There is nothing I love more on this blog than telling you about small businesses with imagination and inspiration, places which epitomise the independent spirit.
So I suppose the easiest way to tell you how much I enjoyed Clay’s food is this: they sent me a huge box of samples last month. It took us a week to eat our way through it. (Yes, ‘O the humanity!’ etc).
It came. I ate. I was asked to hold back from mentioning the food on social media while they finalised their plans. They just asked for detailed feedback.
And as soon as I could, I made another order. A substantial one. And from today you can, too.
Some background, as Clay’s may be unfamiliar to you until now. It’s a husband and wife team: Nandana, originally from Andhra, married into a Hyderabadi family (after spending years in the region studying) when she wed husband Sharat. This cooking comes mostly out of their family traditions, food which is underrepresented in the U.K., but unjustly so. The capital is a UNESCO creative city of gastronomy, after all.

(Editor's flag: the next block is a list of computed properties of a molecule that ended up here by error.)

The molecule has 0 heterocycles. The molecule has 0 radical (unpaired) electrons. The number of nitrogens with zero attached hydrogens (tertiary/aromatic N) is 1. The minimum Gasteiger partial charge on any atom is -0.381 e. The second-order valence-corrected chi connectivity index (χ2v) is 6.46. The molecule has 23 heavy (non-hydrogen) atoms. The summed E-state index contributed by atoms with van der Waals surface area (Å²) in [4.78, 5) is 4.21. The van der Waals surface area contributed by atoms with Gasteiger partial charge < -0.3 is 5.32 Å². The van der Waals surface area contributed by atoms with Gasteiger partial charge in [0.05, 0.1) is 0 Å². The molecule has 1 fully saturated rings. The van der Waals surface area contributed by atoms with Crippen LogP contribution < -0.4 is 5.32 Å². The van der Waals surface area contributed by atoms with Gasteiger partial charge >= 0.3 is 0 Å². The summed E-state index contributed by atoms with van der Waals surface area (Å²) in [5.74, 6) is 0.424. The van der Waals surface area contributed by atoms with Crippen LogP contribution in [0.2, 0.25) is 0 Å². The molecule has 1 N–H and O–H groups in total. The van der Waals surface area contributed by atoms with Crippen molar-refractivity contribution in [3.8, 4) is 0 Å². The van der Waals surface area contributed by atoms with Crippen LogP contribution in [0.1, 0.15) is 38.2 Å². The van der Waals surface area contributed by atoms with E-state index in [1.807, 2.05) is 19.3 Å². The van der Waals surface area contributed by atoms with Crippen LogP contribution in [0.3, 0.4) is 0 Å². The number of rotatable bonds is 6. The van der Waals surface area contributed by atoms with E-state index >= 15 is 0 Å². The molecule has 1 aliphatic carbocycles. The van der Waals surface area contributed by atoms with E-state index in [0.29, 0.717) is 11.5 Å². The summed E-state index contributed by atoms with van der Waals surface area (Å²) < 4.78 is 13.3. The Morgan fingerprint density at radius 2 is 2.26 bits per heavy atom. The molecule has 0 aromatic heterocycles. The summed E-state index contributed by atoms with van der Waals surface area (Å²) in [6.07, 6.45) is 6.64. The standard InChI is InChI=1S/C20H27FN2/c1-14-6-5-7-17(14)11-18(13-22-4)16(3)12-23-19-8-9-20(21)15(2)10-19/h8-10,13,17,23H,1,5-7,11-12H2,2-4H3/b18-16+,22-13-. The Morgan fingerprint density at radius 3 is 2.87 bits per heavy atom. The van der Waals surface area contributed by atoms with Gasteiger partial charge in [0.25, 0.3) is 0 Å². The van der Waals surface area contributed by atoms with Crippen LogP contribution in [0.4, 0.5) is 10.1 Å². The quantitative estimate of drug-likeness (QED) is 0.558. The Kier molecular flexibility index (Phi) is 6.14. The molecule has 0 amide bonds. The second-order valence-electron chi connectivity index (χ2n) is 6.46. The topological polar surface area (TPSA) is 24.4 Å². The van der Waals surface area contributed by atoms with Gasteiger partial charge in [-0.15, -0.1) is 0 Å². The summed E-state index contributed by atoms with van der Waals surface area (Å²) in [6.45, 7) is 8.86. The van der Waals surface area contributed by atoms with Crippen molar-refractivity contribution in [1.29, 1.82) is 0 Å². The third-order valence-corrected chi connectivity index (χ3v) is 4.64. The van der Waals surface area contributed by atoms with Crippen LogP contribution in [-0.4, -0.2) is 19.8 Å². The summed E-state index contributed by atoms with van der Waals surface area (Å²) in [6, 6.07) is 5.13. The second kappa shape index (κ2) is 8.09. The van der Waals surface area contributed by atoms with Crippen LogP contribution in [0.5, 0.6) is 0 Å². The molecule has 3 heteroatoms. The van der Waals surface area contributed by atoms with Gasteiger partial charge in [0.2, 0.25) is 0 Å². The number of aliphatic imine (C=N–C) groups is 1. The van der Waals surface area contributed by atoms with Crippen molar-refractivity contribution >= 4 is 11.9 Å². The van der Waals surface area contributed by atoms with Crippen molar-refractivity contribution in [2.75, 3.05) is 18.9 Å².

They share the cooking, with Nandana handling the starters and the curries and Sharat taking charge of their impressive biryanis and rices.
They have been more hamstrung than many in 2020: even lifting restrictions doesn’t help them as they have no outdoor seating or proper ventilation in their small premises.
So they are making their food available across the country. This national availability then is their bid for survival. No more, no less. No guarantees. It’s a brave move.
And happily, it works. Oh, it works. It works in spades. They wanted some reassurance outside their local acclaim. They needn’t have worried.